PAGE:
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The Confederate Lawyer
April 20, 2010

The Supreme Court, the Common Law, and the Natural Law: Part I
by Charles G. Mills

GLEN COVE, NY — There is a Jewish tradition that Noah established the first court of law. Certainly such courts existed from prehistoric times in all classical civilizations. Something in nature leads all men to figure out that there should be judges. The very fact that courts exist is a consequence of Natural Law.

William the Conqueror established the principle of uniformity in the laws of England. The most important part of this principle was taken from the unwritten laws that pre-dated the Conquest. This unwritten law, which was reflected in reports of the rulings of judges, became known as the Common Law and eventually spread to most of the English-speaking world. This approach to law differed from that in the majority of the countries of the Western world, whose legal systems were based on laws handed down in codes by great lawgivers, especially Justinian.

Sir William Blackstone, the greatest scholar of the Common Law, said that “As man depends absolutely upon his maker for every thing, it is necessary that he should in all points conform to his maker’s will.” He continued:

“This will of the maker is called the law of nature. For as God, when he created matter, and endued it with a principle of mobility, established certain rules for the perpetual direction of the motion; so, when he created man, and endued him with freewill to conduct himself in all parts of life, he laid down certain immutable laws of human nature, whereby that freewill is in some degree regulated and restrained, and gave him also the faculty of reason to discover the purport of those laws.”

Blackstone said that the laws of nature are only the “eternal, immutable laws of good and evil.” He further stated that “no human laws are of any validity, if contrary” to the laws of nature.

This view of the Common Law is quite close to the classic explanation of Natural Law in the writings of Saint Thomas Aquinas. It is also the view of the law accepted by most Americans from the time of our Independence until late in the nineteenth century.

The Framers of the Constitution could have refrained from establishing federal courts and left legal matters entirely in the hands of the state courts, or they could have established federal courts with general powers. Instead, they chose a middle road, establishing federal courts of limited, enumerated jurisdiction and leaving general jurisdiction to the state courts. Some state courts can do everything they are not prohibited from doing, but all federal courts can do only what they are expressly authorized to do.

The United States Constitution expressly established one Supreme Court. This was not necessary: The State of New York, for example, had no court with the power to establish state-wide law for about the first 50 years of its existence and had conflicting law in different parts of the state. Significantly, by ratifying the Constitution, all the states agreed with the choice of the Framers to establish a Supreme Court.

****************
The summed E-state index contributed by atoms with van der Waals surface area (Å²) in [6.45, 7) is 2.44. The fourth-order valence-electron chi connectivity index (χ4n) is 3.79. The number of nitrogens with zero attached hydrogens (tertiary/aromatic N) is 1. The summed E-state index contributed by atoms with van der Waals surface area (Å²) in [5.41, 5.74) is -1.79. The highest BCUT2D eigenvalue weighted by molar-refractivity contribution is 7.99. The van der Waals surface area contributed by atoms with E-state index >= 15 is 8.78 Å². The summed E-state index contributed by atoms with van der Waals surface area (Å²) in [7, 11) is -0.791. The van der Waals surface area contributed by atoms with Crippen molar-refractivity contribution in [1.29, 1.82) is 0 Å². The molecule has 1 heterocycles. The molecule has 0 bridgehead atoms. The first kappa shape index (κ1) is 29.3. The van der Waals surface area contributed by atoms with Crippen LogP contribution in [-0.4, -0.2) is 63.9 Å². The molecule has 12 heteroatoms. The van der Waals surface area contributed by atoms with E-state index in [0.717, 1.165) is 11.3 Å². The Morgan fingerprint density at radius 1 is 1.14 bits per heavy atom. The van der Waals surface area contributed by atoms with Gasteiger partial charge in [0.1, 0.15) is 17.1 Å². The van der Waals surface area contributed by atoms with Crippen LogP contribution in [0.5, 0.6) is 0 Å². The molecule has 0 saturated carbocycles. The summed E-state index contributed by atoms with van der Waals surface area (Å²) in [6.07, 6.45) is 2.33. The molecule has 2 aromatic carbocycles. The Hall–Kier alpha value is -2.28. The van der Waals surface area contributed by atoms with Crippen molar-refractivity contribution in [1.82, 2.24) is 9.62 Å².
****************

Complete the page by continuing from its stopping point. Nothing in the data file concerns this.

Early in its history, the Supreme Court grappled with a case involving the interplay of the Common Law and Christianity. Pennsylvania had adopted broad freedom of religion. The question before the Court was whether a non-Christian school established under the will of a resident of Pennsylvania was contrary to public policy and therefore something the court that probated the will could not approve. The Supreme Court ruled that such a school was allowed under the law of Pennsylvania; Christianity was part of the Common Law in the state but only to a limited extent. Modern scholars believe that the case was not intended to have implications outside of Pennsylvania, but such a view is an anachronistic reading of twentieth-century theory into an early nineteenth-century case.

The English Common Law presumed one established Church of England. This was never the view of Americans. The Supreme Court refused to become involved in doctrinal disputes between Southern and Northern Presbyterians.

In matters, however, involving the “eternal, immutable laws of good and evil,” the Supreme Court followed Natural Law jurisprudence for more than a century. This was most clear in the cases involving Mormon polygamy. The Court ruled in six such cases, five in the nineteenth century. The Supreme Court approved the criminalization of polygamy, the requirements for prospective voters to take an oath against polygamy, and the expropriation of the non-religious property of the Mormon Church. The Court based its decisions expressly on Christian values. The last Mormon case was in the mid-twentieth century, when the Supreme Court no longer followed the Natural Law jurisprudence on which the other decisions were based, although the result was similar.

In Part II we shall see how Natural Law jurisprudence was undermined.

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The Confederate Lawyer column is copyright © 2009 by Charles G. Mills and the Fitzgerald Griffin Foundation, www.fgfBooks.com. All rights reserved.

Charles G. Mills is the Judge Advocate or general counsel for the New York State American Legion. He has forty years of experience in many trial and appellate courts and has published several articles about the law.

See his biographical sketch and additional columns here.

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